Sand dredging and dumping on the Sri Lankan coastline, especially in the affected communities of Angulana, Mount Lavinia, Negombo , Panadura, and Uswetakeiyawa cause the irreversible erosion of soil. In Negombo, some houses along the beach have already been washed away. They also cause the destruction of coral reefs which are important spawning areas and nursery ground for many edible fish species. The decline in the number of fish has already resulted in the loss of income opportunities for countless families in Hendala, Moratuwa , Mount Lavinia , Negombo, Panadura, Uswetakeiyawa, Wellawatte, and Wennappuwa.

Protest action against Colombo Port City project in Negombo (Photo by NAFSO)

The Hambantota Port project, meanwhile, is going to physically displace thousands of people. The 6,000-hectare land set aside for industrial development hosts communities that have long been productively occupying the farmlands, albeit many were without proper land titles.

The development of China-funded projects like the Colombo Port City and the Hambantota Port industrial zone continue despite the socio-economic and environmental impacts on the fishing and farming communities. But these communities are not giving up their resistance as well. Cases have been filed in courts and direct people’s actions continue to be organized to demand that these projects be immediately stopped.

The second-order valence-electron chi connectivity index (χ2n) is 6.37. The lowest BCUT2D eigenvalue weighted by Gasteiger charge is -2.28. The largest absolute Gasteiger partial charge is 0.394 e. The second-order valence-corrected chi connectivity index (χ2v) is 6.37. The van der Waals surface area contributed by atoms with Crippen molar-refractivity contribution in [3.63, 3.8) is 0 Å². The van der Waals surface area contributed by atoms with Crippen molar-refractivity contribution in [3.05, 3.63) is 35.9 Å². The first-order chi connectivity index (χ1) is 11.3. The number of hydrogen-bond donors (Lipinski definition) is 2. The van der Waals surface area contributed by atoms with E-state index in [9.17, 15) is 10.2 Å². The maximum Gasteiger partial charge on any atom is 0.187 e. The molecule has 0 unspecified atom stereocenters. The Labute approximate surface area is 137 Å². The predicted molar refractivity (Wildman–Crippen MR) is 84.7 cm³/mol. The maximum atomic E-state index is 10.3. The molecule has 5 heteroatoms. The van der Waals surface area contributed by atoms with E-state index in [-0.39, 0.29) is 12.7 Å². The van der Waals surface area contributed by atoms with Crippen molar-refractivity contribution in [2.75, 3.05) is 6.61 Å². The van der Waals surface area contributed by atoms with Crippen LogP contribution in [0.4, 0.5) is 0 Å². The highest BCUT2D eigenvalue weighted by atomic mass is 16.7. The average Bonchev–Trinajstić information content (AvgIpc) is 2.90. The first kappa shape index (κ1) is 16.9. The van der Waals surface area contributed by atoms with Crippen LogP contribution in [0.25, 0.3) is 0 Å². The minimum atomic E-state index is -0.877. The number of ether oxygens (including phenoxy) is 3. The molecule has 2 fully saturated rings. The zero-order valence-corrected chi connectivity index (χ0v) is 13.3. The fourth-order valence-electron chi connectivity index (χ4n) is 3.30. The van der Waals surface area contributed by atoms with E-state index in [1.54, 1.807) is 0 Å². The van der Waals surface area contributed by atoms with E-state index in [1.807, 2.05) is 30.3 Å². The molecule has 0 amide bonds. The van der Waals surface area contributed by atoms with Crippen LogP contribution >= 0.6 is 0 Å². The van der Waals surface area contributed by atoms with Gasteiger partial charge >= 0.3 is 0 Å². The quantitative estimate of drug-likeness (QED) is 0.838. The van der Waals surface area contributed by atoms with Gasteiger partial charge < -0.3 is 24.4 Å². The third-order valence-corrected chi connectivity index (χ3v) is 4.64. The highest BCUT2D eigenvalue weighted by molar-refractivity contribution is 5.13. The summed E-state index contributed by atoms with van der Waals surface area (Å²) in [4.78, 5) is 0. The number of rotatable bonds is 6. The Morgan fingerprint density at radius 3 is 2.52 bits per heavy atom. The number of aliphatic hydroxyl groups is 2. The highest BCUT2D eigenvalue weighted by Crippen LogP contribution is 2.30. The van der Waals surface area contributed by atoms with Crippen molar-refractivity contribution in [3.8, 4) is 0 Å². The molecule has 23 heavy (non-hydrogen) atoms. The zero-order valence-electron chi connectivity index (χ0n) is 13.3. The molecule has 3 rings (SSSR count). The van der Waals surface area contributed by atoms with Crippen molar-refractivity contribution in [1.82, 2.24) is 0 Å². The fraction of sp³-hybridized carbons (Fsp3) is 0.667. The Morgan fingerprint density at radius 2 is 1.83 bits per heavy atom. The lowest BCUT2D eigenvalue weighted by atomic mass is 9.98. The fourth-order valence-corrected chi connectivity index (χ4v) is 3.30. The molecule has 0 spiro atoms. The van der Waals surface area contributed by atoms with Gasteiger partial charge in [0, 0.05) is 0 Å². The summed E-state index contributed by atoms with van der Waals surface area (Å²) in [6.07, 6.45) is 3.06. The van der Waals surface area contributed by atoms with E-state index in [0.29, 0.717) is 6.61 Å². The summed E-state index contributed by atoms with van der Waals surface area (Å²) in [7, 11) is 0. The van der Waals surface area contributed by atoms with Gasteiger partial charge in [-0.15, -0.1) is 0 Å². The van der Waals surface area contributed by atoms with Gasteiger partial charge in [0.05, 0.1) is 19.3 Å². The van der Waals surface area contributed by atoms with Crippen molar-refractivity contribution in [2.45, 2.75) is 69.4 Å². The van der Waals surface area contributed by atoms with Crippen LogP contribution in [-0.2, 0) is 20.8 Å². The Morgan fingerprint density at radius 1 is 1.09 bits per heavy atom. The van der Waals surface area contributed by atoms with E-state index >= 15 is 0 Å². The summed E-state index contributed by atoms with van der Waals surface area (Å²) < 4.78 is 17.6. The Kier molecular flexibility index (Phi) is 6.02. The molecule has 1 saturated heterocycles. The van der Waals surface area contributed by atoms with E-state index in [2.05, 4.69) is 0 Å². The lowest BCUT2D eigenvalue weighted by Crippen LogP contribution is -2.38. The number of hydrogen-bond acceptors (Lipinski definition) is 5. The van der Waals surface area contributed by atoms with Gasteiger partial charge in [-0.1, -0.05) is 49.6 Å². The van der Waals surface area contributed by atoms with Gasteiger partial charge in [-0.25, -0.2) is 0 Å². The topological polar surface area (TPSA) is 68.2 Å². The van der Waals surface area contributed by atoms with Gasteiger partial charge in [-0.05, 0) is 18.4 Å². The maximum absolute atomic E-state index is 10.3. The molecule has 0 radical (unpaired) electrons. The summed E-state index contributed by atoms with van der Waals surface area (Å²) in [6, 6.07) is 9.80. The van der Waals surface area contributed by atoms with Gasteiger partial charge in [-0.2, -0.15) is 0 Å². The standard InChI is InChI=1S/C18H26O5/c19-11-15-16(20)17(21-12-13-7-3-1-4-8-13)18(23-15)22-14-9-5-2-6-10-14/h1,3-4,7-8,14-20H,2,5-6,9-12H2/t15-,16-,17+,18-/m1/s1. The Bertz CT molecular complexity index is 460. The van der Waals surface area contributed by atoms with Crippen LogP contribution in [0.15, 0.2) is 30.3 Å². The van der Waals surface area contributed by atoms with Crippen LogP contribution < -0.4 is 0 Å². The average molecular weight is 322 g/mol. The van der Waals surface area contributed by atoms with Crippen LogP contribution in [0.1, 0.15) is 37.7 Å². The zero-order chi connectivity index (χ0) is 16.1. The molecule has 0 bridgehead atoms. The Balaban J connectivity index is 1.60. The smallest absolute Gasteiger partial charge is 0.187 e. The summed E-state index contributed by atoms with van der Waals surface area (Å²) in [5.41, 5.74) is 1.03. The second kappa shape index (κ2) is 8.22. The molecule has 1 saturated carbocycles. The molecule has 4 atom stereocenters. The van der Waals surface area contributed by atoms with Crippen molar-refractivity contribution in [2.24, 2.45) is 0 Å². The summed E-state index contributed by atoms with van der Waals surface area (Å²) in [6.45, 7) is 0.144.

In the case of the Hambantota Port project, the signing of the concessionary agreement was delayed a few months from the original target date because of the protests by port workers, local residents, and opposition groups, who were not only against the displacement of communities, but also fear that the plan will result in the setting up of a “Chinese colony” and a military naval base. In the case of the Colombo Port City project, civil society organisations, including PAN Asia Pacific (PANAP) partner National Fisheries Solidarity Movement (NAFSO), formed the People’s Movement against the Port City to oppose the Chinese investors’ destruction of their fishing grounds. #

#NoLandNoLife Features discuss recent developments, events, and trends on land and resource grabbing and related human rights issues in the region as well as the factors and forces that drive it. Send us your feedback at nolandnolife@panap.net.